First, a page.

Philosophy with a 5-year-old

It goes something like this:

“[Older foster brother] is the old boy?”


“I’m the new boy?”

“That’s right.”

“I’m newer than [new foster daughter who just arrived today]?”  (New foster daughter is 3 years old.)

“No, she’s newer than you.”

“I’m older than her?”

“That’s right.”

I know where this is coming from.  “Your grandpa who died” is, in a sense, part of the family, dying as he did in the first week after Elder Son arrived.  When asked why he died, I usually say that he was “very, very, very, very, very old.”  So I know that my younger foster son has a real investment in being “new.”  It means that he’s farther away from dying.

He looks right at me and says, as he has sometimes before, “I don’t want to die.”

And before I can reply, he supplies the next sentence himself:  “Nobody wants to die?”

“That’s right, honey.  Nobody wants to die.”

“But we all do?”


Sometimes the conversation goes on with “Why?”, and I say that that seems to be the way God wanted it, but I don’t know why.  This time Younger Son doesn’t reply, so I continue, “But the important thing is to have a good life.  To have a lot of fun … and a lot of love.”

That’s something I couldn’t have said to him in my 20s and 30s.  Because I was too scared myself.  I don’t know why I’m less scared now.  But I’m grateful.  I think of my other grandpa, who as he lived through his 80s and into his early 90s used to say, “I’m content.”  And he didn’t just mean with his life; he was content with his life in light of the awareness of death approaching.  I hope I live long enough to be like that.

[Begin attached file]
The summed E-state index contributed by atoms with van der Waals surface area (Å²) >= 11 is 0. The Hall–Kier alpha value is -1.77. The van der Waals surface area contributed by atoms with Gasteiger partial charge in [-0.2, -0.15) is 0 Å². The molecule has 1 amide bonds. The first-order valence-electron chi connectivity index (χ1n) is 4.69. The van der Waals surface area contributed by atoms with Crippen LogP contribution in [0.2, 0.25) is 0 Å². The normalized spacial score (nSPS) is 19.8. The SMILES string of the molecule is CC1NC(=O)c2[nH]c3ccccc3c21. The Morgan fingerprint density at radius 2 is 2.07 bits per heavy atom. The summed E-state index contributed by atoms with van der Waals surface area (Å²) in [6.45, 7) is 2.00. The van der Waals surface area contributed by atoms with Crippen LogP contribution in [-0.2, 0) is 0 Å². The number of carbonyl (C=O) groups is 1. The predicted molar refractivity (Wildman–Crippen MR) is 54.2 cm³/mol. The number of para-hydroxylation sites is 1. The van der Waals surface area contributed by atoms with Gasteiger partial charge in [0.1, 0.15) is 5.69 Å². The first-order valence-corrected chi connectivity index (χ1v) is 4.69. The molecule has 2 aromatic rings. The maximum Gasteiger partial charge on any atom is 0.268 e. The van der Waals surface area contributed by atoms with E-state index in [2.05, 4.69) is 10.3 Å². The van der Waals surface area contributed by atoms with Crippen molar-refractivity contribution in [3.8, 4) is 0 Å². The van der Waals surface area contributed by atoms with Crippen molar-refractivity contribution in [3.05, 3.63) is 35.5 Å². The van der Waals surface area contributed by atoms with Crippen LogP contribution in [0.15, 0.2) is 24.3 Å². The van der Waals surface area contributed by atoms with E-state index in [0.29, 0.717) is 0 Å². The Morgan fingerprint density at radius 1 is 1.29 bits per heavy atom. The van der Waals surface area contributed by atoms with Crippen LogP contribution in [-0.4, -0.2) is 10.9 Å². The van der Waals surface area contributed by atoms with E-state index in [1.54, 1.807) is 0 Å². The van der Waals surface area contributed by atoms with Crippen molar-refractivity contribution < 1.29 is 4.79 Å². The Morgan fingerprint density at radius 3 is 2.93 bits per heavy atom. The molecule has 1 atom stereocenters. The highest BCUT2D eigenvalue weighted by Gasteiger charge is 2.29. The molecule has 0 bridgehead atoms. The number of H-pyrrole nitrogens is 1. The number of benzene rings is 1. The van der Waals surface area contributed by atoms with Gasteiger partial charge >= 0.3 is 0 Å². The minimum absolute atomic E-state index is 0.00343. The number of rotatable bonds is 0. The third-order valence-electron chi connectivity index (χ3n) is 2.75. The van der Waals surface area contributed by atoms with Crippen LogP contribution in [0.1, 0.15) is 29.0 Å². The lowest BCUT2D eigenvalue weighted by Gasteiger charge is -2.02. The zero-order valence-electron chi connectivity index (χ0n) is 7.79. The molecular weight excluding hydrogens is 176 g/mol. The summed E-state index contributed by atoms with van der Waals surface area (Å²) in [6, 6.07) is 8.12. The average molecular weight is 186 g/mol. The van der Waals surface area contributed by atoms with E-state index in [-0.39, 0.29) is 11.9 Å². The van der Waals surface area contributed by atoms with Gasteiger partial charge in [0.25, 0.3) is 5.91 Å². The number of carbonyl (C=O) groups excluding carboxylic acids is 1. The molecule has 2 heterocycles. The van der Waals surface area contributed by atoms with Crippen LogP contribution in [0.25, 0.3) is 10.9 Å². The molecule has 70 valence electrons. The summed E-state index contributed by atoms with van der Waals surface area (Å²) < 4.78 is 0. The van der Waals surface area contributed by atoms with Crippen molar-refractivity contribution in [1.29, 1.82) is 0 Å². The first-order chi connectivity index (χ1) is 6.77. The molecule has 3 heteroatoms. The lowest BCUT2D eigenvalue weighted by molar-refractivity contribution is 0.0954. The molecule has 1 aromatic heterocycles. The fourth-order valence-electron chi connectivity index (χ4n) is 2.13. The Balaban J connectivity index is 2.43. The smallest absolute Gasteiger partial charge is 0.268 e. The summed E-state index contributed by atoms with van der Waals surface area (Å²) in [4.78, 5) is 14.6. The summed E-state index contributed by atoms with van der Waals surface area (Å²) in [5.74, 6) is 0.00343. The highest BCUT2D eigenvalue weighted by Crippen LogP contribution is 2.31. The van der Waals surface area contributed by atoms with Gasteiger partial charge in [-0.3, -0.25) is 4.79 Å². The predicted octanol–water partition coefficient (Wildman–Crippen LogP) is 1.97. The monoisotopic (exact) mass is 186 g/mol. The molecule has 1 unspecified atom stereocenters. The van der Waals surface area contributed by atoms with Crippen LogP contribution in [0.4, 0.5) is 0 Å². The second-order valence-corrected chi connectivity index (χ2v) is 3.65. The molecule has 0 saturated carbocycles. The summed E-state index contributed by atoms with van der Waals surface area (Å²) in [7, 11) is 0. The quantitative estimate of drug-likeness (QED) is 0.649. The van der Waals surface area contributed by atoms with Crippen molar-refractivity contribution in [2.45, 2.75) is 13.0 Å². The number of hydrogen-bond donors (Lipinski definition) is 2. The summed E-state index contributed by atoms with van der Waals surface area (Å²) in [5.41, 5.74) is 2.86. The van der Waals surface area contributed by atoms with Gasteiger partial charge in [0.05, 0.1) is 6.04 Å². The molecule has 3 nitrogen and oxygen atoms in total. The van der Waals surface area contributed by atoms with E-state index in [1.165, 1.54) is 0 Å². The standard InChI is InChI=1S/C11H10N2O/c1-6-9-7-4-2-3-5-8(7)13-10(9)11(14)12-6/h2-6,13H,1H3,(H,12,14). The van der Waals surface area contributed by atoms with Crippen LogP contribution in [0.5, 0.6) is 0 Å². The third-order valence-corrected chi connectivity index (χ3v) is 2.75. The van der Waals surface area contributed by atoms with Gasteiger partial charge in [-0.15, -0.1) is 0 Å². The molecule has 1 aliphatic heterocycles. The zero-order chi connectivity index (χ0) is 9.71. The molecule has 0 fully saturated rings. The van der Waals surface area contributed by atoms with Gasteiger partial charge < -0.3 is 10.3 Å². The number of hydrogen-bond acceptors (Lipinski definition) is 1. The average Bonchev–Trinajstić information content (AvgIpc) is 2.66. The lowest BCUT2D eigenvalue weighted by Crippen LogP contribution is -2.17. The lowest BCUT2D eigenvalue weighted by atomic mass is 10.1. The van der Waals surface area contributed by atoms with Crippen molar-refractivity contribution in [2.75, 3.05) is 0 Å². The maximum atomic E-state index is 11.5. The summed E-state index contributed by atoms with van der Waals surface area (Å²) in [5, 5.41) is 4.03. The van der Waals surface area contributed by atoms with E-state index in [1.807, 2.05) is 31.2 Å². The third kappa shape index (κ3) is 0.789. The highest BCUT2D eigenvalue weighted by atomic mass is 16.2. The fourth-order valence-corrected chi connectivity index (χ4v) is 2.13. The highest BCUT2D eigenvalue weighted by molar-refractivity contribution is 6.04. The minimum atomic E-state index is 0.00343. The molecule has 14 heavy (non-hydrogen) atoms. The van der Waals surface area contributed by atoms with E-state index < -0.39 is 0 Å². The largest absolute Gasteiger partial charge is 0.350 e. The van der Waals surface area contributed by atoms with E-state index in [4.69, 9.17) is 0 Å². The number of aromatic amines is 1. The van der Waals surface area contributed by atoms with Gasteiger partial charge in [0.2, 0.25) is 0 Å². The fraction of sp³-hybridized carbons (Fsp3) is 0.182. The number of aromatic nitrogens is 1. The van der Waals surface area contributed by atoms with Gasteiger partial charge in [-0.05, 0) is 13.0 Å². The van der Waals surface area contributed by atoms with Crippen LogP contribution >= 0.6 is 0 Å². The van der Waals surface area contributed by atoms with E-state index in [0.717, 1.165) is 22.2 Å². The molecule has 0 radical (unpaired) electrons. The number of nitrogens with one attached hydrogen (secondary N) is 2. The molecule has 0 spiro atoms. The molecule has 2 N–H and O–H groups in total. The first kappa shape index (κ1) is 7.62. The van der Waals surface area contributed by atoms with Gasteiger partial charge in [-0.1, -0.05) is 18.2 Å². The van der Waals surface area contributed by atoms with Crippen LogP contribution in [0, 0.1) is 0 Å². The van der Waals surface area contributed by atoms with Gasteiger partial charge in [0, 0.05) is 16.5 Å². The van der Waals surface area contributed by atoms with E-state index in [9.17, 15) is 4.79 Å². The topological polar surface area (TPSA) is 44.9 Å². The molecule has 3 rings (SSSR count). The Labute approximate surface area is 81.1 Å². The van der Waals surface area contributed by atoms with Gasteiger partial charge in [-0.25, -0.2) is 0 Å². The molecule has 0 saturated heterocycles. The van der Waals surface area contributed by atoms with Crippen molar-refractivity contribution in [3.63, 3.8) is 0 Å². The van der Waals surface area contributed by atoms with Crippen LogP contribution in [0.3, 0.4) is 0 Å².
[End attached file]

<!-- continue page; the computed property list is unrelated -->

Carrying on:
Younger Son asks, “If you don’t have a lot of fun, it’s a bad life?”

“Some people don’t have so much fun, but they still can have a good life.  You can learn a lot.  And have a lot of fun and a lot of love.”  I’m thinking of Jonathan Livingston Seagull:  Everything in life is either fun or a learning experience, or both.  Perhaps trite, but true; if it’s no fun, you can at least learn something from it.  If only how to avoid doing that again!

Learn a lot.  Have a lot of fun.  Love a lot and be loved.  That sounds like a good life to me.  And I want my five year old to grow into a comfort with living and eventually dying, with a sense that life is enjoyable and worthwhile.  That would be an amazing thing to learn from one’s parent.

They say that by the time kids are five, they’ve developed a theory of God, whether or not you talk about God with them.  So I talk about God, and I talk about life and death, and pretty much anything else that comes up, even when I don’t really have answers, even when it feels a little presumtuous to give answers.  I take some comfort from thinking that when they’re 12 or 13 they’ll know that I don’t know anything anyway!  So if I’m saying the wrong things (according to whoever knows about these things), they won’t be poisoned by it forever.